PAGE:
Children’s Eye Care: Testing for Hyperopia

When Aristotle was 3 years old, we had him tested for Amblyopia (better known as “lazy eye”). So now that Hercules is 3 years old, we figured it was time for him to get an eye check up as well. Since hubby has Hyperopia (better known as “long sightedness”) and Amblyopia, and I have Myopia (“short sightedness”), it is a strong likelihood that our boys might end up with some sort of eyesight problem. Our hope is to catch it early so the appropriate measures can be taken before it gets too bad or irreparable. The main concern is Amblyopia because early detection is important. If a child goes for too long without correction, vision impairment becomes permanent because the developing brain of a child learns to ignore the poor images coming from the weak eye.

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Hubby has noticed that Hercules has been rubbing his eyes a lot lately whenever he concentrates on something near. I can’t say I have noticed him squinting which was somewhat of a relief because that usually means the eye problem is significant. Unlike Aristotle, Hercules doesn’t have the squint in one eye either – which is sometimes a telltale sign of possible Amblyopia. Since Aristotle was due for a follow-up – to make sure that he hasn’t develop Amblyopia since the last check-up and to make sure all his screen time hasn’t negatively impacted his eyesight – I booked both boys for an appointment to see the eye specialist. I did try to see a regular optometrist but they said they didn’t check children under 12…

ISEC – International Specialist Eye Centre Malaysia

We went to ISEC in Midvalley to see the same specialist that Aristotle went to previously – Dr Choong. He’s a paediatric opthalmologist so he’s trained to work with children’s eyes. He’s also pretty good with the kids – at least, he’s good with my boys. The only thing with him is that the appointments are very short and you can’t sit around chatting so make sure you have all your questions in your head or written on a piece of paper so you can ask them before the nurse shows you the door.

Aristotle’s eyes were fine but Hercules had hyperopia. Unfortunately, Dr Choong is unable to determine the extent of his long sightedness unless he uses the drops – Minims Cyclopentolate.

Minims cyclopentolate is used to aid eye examinations. It blocks muscarinic receptors in the muscles of the eye which control the size of the pupil and the shape of the lens causing the pupil to dilate so it is easier to examine structures inside the eyeball.

The drops will help him to assess the severity of Hercules’ long sight and whether glasses will be necessary. Unfortunately, the drops are very uncomfortable – they cause stinging – and the last time Aristotle had them, he cried the entire time. By the time we were done with the drops, Aristotle was so uncooperative that we couldn’t even get through the eye exam so we essentially put him through the trauma of applying the drops for no reason at all.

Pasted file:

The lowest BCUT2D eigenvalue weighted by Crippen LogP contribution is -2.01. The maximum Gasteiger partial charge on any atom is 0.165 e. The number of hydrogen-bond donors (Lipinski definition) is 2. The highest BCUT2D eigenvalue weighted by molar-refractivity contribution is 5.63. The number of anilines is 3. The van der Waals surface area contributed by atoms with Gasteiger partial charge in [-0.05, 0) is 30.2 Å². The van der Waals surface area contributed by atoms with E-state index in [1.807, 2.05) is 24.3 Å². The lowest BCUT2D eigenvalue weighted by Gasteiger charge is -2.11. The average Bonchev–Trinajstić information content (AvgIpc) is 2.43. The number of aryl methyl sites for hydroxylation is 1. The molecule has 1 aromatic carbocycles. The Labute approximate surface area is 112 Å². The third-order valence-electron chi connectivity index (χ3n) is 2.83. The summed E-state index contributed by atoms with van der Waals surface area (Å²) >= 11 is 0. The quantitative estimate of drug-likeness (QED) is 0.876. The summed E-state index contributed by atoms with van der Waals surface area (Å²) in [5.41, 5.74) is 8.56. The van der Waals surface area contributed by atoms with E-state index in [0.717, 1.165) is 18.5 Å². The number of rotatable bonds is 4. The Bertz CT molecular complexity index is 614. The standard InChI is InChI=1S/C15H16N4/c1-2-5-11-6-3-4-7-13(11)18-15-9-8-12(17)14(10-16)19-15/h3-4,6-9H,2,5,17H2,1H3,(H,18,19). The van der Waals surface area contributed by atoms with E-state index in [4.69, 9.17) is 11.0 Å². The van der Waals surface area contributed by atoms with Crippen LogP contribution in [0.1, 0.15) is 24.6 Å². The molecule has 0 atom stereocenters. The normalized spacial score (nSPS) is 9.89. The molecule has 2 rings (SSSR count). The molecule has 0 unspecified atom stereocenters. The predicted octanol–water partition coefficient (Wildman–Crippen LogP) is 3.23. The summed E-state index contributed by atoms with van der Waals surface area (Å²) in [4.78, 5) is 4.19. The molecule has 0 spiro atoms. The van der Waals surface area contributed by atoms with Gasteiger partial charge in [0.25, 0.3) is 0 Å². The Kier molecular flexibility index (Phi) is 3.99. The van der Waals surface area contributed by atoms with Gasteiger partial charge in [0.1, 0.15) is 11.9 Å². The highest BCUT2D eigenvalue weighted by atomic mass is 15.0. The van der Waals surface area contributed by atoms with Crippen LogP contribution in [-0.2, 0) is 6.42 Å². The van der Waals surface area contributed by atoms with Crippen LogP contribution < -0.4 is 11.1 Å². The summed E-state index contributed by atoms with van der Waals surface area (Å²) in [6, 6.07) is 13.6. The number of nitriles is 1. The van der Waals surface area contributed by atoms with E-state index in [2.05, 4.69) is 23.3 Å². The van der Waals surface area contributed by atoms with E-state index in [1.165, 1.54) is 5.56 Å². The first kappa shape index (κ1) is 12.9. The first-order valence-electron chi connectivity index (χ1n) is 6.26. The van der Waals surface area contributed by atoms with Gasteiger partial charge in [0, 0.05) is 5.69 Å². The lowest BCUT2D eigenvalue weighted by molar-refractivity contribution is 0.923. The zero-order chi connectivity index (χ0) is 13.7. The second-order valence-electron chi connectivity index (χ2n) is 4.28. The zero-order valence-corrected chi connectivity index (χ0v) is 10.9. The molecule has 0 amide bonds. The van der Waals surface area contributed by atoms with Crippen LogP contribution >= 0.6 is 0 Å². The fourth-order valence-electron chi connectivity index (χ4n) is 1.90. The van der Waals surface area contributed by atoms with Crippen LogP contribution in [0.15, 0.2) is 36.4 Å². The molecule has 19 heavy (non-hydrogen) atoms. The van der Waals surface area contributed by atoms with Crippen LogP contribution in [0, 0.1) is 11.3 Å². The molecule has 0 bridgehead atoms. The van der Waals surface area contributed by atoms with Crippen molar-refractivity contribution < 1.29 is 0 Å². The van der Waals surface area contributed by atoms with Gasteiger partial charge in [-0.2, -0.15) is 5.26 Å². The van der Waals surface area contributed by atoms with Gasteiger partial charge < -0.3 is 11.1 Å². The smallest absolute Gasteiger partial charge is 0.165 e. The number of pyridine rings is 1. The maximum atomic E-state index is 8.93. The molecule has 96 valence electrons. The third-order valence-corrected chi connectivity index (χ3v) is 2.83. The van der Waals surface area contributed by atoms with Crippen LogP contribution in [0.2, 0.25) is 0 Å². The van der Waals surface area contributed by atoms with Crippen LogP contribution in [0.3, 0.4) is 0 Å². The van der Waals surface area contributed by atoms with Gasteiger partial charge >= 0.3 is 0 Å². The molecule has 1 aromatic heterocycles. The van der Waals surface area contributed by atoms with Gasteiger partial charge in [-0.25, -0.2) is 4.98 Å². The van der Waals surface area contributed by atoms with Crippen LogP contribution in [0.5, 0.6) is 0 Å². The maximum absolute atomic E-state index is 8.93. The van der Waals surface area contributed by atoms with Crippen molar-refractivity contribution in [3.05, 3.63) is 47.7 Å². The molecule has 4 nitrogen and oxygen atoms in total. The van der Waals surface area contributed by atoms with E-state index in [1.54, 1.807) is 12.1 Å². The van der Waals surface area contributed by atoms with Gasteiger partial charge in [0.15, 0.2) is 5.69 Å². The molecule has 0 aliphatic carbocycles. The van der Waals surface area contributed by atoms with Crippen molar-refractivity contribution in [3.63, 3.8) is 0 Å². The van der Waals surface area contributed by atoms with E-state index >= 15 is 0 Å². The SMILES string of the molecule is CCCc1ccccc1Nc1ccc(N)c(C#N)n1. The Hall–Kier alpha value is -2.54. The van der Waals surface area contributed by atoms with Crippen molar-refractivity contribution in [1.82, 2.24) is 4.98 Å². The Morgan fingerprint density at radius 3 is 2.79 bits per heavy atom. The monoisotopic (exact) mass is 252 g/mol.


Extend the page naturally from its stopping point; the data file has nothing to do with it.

So I have been trying to decide whether to have Hercules’ tested to see if he needs glasses and weighing up the pros and cons:

  • Although Hercules’ has always had a much higher threshold of pain compared to Aristotle, I am also aware that pain to the face is generally one of the most difficult to endure (I think I recall hearing in a lecture once that this was because you can dissociate yourself from any part of your body and pretend it doesn’t belong to you but you can’t do that with your head). It is possible that he might end up with the same reaction as Aristotle and we would have traumatised him for no reason.
  • Aristotle also had long sight when we tested him at 3 years but we didn’t intervene. Now his vision is fine. The same might happen for Hercules. After all, he is only 3 and the eyes are still developing.
  • Even if we do decide that Hercules needs glasses, what would be the compliance to wearing them? Aristotle at 3 years old would have been fine. Hercules is another story altogether. Hercules’ has a pair of sunglasses and he plays with them – putting them on and taking them off. After a while, you don’t even know where he’s put them.

Also, when I looked up hyperopia and children, I found:

Hmmm… I guess the answer is no. We won’t test now. We’ll just adopt the wait and see approach. It would appear that Dr Greene is also of the same opinion.

If the farsightedness persists, then we will treat it with corrective lenses. By then, Hercules will be older and more cooperative. He will also be less likely to damage his glasses. He mangled the arm of one of my glasses so badly I can no longer wear it. If he can do that in the short time he spent handling my glasses, I can’t imagine what he would do to a pair of glasses that he had free reign over.

See also:

Published by Shen-Li

SHEN-LI LEE is the author of “Brainchild: Secrets to Unlocking Your Child’s Potential”. She is also the founder of Figur8.net (a website on parenting, education, child development) and RightBrainChild.com (a website on Right Brain Education, cognitive development, and maximising potentials). In her spare time, she blogs on Forty, Fit & Fed, and Back to Basics.

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